Final UX3000 TWS Headphone Review




Final UX3000 TWS Headphone Review




final is a company that sells high-end audio earphones and headphones under its own brand final as well as conducting component technology development, product planning, design, planning, manufacturing and sales of other companies’ brands.

The company was established in 2007. It began as a subsidiary of the major American connector manufacturer Molex; in 2014, it went independent through an MBO by the current management team. Now is what you would call its second formation.

The UX3000 is the first wireless overhead headphones from final brand featuring active noise cancelling with hybrid noise cancellation methodology. The UX3000 can be used both in wireless and with a cable that is included to the package. It supports the BT 5.0 standard and Bluetooth sound codec’s like SBC, AAC, aptX and aptX Low Latency.




The Final UX3000 was provided to me for free of charge for review purposes. I am not affiliated with Final or any third person beyond this review and these words reflect my true and unaltered opinions about these products.



Price & Availability:

The actual price of the Final UX3000 TWS ANC Headphone about 149,00 US$. More information’s can be found under the link below;




Package and Accessories:

The Final UX3000 came inside a white cardboard box that sports the product illustration and some product related brandings and details on its surface.


Inside the box are the following items/accessories:

  • 1 x Final UX3000 TWS ANC Headphone
  • 1 x Analog Audio Cable with 3.5mm Plug
  • 1x Carrying Pouch
  • 1 x USB Type C Charging Cable,
  • 1 x Print Material





Design and Build Quality:

The Final UX3000 is a True Wireless (TWS) headphone with that you can carry easily everywhere thanks to its foldable and lightweight design, which was possible to archive by the use of strong but lightweight plastic material.

The surface of the headphone has a Stylish SHIBO coating, an old Japanese word meaning a wrinkle on the surface of paper or leather. This coating is commonly used by high-end cameras to create dirt and fingerprint resistant surface.

The ear cups do have an average size that doesn’t completely surround yours ears.

Each ear-cup features an extra mic located under a opening, which are part of Final’s Hybrid Noise Sensing System.

The left ear cup sports the ANC (Active Noise Cancellation) Button and the USB Type-C charging port and a small LED indicator that gives information about the charging status.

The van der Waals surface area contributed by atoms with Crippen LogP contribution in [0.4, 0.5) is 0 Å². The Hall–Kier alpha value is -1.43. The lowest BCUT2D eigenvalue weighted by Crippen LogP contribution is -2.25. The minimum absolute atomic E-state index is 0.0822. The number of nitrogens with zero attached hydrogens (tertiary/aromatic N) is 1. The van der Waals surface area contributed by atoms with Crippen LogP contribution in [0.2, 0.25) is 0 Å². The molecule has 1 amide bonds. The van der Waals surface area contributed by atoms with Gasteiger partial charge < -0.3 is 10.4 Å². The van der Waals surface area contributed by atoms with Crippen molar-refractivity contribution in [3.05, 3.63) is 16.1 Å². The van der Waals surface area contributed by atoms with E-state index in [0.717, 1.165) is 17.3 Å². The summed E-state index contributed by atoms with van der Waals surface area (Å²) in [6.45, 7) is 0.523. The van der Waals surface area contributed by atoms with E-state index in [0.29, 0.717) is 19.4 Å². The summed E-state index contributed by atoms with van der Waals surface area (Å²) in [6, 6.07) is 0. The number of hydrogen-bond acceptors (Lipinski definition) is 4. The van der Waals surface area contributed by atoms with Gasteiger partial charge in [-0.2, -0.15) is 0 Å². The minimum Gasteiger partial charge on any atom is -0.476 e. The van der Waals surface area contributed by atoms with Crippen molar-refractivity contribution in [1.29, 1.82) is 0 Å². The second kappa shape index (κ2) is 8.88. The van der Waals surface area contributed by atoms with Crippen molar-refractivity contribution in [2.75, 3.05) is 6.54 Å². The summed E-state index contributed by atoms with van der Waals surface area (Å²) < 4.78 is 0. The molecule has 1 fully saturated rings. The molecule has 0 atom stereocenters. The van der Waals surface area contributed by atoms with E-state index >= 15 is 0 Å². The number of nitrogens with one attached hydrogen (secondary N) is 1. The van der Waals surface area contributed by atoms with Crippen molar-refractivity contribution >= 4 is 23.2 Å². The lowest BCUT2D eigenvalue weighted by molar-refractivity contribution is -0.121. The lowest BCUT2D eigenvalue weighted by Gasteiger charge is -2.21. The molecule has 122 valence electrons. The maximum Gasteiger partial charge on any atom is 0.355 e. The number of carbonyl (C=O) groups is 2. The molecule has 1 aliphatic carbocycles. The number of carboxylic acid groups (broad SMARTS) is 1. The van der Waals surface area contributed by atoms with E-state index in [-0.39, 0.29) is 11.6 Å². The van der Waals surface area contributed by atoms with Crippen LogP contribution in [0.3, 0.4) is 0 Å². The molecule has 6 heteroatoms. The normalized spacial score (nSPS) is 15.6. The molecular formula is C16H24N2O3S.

The right ear cup features some multifunctional buttons, which are the power button (power, play and pause, etc.), volume up (next track) & volume down (previous track) buttons and a second LED indicator that gives information about Bluetooth and ANC status.

Here is also the 3.5mm headphone port to use the UX3000 in wired mode with the cable that is included inside the package.

The ear pads of the UX3000 are pretty soft and comfortable even after longer listening periods. The ear pads do have a pleather surface (protein leather) which is a faux leather material.

The top of the headband has a pretty soft padding with a that is enclosed with a the same pleather material like the ear pads.

The drivers are protected by a thin fabric material which is in black color.

The UX3000 comes with an adjustable slider mechanism that is tight and sturdy.

Both the left and the right outer surface of the slider mechanism do sport the Final brand logo.

The inner surfaces of the ear cup holders are the left & right markings and some product related brandings and certifications.

The UX3000 is equipped with hinges and rotatable mechanisms, which are part of the foldable design.

The housing can be rotated up, down, left or right to fit various head shapes.

The overall build quality looks quite durable and fulfils my expectations form a headphone product at this price level.




Active Noise Isolation:

The Final UX3000 features a so called Hybrid Noise Sensing System utilizes, which features 2 microphones on each ear cup by having one of the microphones collecting noise signal from the external of the housing and another one collecting sound signal from the output of the driver unit.

By analyzing the sound samples collected from both microphones and generate a quite accurate anti-noise signal, UX3000 is capable of removing the ambient noise at high efficiency.

The Active Noise Cancellation (ANC) performance is on an average level that is pretty efficient in relative noisy environments like a train, metro, plane or bus.




Pairing, Signal Strength, Call Quality & Latency:

The pairing process of the Final UX3000 is pretty easy, and what I like is that it reconnects with your source fast and automatically after the first pairing process right after you power it on.

A female voice is announcing the status of your UX3000 like power on/off or pairing.

The operating distance of the Final UX300 is about 10 meters, which is quite stable.

The UX3000 offers also a pretty good performance in terms of call quality and voice transmission.

The Final UX3000 performs also pretty well in terms of latency thanks to the aptX LL (low latency) support. I didn’t have notice any significant lip sync issue, while I have watched some TV Shows on YouTube and movies on Netflix, paired with my Samsung Galaxy Note 10+ and Apple iPad Air2 tablet.